|Engaging New Yorkers to Reform Government||Vol. 7, Issue 3|
IN THIS ISSUE
About Citizens Union and Citizens Union Foundation
Citizens Union is a nonpartisan good government group dedicated to making democracy work for all New Yorkers. Citizens Union serves as a civic watchdog, combating corruption and fighting for political reform. We work to ensure fair and open elections, honest and efficient government, and a civically-engaged public. Principled and pragmatic, Citizens Union is an independent force for constructive reform, driving policy and educating the public to achieve accountable government in the City and State of New York.
Believing an informed citizenry is the cornerstone of good government, Citizens Union Foundation publishes www.GothamGazette.com, an award-winning news and policy website, as a significant component of our public education program.
Summer is almost here and with it half the year will be over, but as you read below about the number of reform issues Citizens Union has advanced, the year already seems full. Starting with successes like passage of a city bill making city government data available online, to passage of state redistricting reform, reform achievements continue in the areas of member items and whistleblower protection. All of these – along with others that are under consideration – will help to make our politics fairer and our government more transparent and accountable. Read on and enjoy the start of summer.
Citizens Union is participating in the Fair Elections campaign, an effort to bring about campaign finance reform in New York State. Having recently been given a grade of “D-” by the Center for Public Integrity, the state’s campaign finance laws are in dire need of reform. The campaign is seeking to establish a campaign finance system in New York State that mirrors the New York City system, which provides a 6 to 1 match of public dollars for small contributions ($175 or less). Change before the legislative session, which ends this week on June 21st, is unlikely to happen, but we hope to lay the groundwork for change next year. To that end, Citizens Union has been meeting with members in the Assembly and will be focusing on campaign finance reform this summer through our candidate evaluation process.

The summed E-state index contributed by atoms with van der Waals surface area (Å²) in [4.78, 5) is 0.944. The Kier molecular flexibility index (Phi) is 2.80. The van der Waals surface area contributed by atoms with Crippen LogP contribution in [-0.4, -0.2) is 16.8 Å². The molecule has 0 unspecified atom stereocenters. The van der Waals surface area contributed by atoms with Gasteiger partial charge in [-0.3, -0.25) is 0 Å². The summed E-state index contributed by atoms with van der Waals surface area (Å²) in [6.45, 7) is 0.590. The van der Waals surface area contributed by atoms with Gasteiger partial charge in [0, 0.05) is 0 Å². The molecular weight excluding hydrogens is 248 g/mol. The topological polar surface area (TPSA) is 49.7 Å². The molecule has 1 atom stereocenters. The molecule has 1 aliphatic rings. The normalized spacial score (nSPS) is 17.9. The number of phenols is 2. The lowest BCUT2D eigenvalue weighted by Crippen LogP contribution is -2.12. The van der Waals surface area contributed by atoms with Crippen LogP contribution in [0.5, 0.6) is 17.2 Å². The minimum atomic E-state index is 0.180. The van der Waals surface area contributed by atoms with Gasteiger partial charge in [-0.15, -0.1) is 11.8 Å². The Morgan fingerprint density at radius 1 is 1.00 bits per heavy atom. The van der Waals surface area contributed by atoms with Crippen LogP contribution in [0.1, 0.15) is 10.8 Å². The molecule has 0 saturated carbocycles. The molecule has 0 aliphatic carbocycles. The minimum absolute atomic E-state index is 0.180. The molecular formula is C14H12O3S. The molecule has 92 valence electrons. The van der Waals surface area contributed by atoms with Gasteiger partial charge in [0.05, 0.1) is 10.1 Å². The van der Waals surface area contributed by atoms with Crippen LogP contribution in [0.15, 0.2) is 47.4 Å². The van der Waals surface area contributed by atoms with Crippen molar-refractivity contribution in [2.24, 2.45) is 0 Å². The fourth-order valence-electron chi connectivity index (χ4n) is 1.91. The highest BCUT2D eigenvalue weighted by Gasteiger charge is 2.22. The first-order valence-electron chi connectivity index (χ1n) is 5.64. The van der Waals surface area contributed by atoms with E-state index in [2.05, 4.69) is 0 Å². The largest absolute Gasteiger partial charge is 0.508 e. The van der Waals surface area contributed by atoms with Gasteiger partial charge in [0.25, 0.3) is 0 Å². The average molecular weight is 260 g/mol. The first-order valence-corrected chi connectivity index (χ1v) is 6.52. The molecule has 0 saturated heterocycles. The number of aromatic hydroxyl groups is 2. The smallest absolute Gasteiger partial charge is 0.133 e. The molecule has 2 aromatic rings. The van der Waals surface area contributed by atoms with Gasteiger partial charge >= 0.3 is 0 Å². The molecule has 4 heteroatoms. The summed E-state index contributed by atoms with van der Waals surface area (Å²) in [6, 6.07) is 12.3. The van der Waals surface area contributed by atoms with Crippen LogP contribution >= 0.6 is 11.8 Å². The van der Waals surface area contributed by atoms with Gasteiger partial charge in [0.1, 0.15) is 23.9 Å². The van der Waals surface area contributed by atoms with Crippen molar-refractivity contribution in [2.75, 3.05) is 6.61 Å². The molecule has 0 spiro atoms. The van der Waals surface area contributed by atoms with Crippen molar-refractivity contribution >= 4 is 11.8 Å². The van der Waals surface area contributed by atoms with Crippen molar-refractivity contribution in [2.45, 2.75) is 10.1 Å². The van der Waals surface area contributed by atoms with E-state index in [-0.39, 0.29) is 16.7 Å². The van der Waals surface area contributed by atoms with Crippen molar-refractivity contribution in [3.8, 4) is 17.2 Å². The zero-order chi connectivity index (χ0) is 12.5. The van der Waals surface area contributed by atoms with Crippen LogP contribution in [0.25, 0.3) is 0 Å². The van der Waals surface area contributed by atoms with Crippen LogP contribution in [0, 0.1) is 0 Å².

Citizens Union has been actively monitoring legal challenges related to the district lines approved this spring by the state legislature. Two recent decisions point to the need for long-term reform, and support the need for second passage of the constitutional amendment approved by the legislature earlier this year (for more information on the reforms enacted earlier this year, see the last edition of the Reformer and our ” 10 Frequently Asked Questions on the Proposed Constitutional Amendment to Reform Redistricting “). The State Court of Appeals ruled that the state legislature’s plan to create a 63rd senate seat was constitutional. The U.S. Department of Justice – which is administered by a Democratic administration for the first time since the creation of the state’s redistricting task force in the 1980s – also pre-cleared the legislature’s plan. Citizens Union released a statement making the case that the rulings deferring to the legislature’s authority on redistricting issues affirms our own decision to support constitutional change even while the 2012 lines were not drawn as fairly as we would have liked. CU Executive Director Dick Dadey penned an op-ed that appeared in the Times Union further underscoring why this difficult choice was the correct one in light of these rulings.
Following this year’s passage of the state budget, Citizens Union released its 2012 State Budget Reform Report Card which evaluated the state’s budget process for 2012, as well as the last several years. Citizens Union gave the state a grade of “I” for “improved but incomplete.” The report card reviewed adherence to elements of the 2007 budget reforms, finding mixed results regarding implementation of major aspects of the 2007 reforms. The report card also pointed out where additional reforms are needed to improve accountability, integrity and transparency. The Associated Press picked up the report card, noting that the while the state did not use “messages of necessity” to allow for immediate votes on budget bills (they normally must age 3 days before being voted on) as has been used in past years, the process remained flawed.
Citizens Union attended a hearing in May held by the Assembly, providing testimony on ways that state government can better utilize Information Technology to improve transparency in government. The testimony followed the release of a report endorsed by Citizens Union and its good government colleagues, A New Transparency for NY State . Citizens Union called for the state to enact an Open Data policy similar to what New York City adopted earlier this spring, for the legislature to make increased legislative information available for free (including LRS, an advanced legislative search tool which requires a paid subscription), and for state government to provide better video coverage of government proceedings, among other reforms.